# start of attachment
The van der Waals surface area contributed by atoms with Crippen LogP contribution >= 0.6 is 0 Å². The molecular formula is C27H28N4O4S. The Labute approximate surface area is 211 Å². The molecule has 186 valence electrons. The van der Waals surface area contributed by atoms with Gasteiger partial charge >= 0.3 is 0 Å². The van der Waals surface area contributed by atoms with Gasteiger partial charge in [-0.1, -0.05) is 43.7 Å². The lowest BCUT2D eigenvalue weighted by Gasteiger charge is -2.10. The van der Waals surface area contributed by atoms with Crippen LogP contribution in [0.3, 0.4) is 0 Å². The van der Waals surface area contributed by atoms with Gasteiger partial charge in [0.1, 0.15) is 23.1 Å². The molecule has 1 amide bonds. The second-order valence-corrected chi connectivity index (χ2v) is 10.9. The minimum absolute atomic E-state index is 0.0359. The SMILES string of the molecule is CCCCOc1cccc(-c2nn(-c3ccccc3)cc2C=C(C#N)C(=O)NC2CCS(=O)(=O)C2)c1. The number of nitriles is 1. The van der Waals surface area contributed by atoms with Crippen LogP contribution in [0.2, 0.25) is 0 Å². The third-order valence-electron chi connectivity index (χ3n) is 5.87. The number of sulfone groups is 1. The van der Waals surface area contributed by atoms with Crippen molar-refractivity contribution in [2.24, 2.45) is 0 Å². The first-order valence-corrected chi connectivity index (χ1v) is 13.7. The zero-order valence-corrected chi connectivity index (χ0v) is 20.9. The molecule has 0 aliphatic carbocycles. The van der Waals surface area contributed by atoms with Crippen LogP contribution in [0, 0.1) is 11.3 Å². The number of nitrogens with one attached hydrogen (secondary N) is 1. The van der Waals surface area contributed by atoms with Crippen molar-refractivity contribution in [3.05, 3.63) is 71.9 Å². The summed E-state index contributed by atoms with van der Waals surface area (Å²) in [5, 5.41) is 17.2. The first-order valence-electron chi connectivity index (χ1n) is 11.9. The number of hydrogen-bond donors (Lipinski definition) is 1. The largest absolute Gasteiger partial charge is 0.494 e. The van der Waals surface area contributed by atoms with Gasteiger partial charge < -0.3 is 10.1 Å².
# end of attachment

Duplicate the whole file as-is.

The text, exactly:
The van der Waals surface area contributed by atoms with Crippen LogP contribution >= 0.6 is 0 Å². The molecular formula is C27H28N4O4S. The Labute approximate surface area is 211 Å². The molecule has 186 valence electrons. The van der Waals surface area contributed by atoms with Gasteiger partial charge >= 0.3 is 0 Å². The van der Waals surface area contributed by atoms with Gasteiger partial charge in [-0.1, -0.05) is 43.7 Å². The lowest BCUT2D eigenvalue weighted by Gasteiger charge is -2.10. The van der Waals surface area contributed by atoms with Crippen LogP contribution in [0.3, 0.4) is 0 Å². The van der Waals surface area contributed by atoms with Gasteiger partial charge in [0.1, 0.15) is 23.1 Å². The molecule has 1 amide bonds. The second-order valence-corrected chi connectivity index (χ2v) is 10.9. The minimum absolute atomic E-state index is 0.0359. The SMILES string of the molecule is CCCCOc1cccc(-c2nn(-c3ccccc3)cc2C=C(C#N)C(=O)NC2CCS(=O)(=O)C2)c1. The number of nitriles is 1. The van der Waals surface area contributed by atoms with Crippen LogP contribution in [0.2, 0.25) is 0 Å². The third-order valence-electron chi connectivity index (χ3n) is 5.87. The number of sulfone groups is 1. The van der Waals surface area contributed by atoms with Crippen molar-refractivity contribution in [2.24, 2.45) is 0 Å². The first-order valence-corrected chi connectivity index (χ1v) is 13.7. The zero-order valence-corrected chi connectivity index (χ0v) is 20.9. The molecule has 0 aliphatic carbocycles. The van der Waals surface area contributed by atoms with Crippen LogP contribution in [0, 0.1) is 11.3 Å². The number of nitrogens with one attached hydrogen (secondary N) is 1. The van der Waals surface area contributed by atoms with Crippen molar-refractivity contribution in [3.05, 3.63) is 71.9 Å². The summed E-state index contributed by atoms with van der Waals surface area (Å²) in [5, 5.41) is 17.2. The first-order valence-electron chi connectivity index (χ1n) is 11.9. The number of hydrogen-bond donors (Lipinski definition) is 1. The largest absolute Gasteiger partial charge is 0.494 e. The van der Waals surface area contributed by atoms with Gasteiger partial charge < -0.3 is 10.1 Å².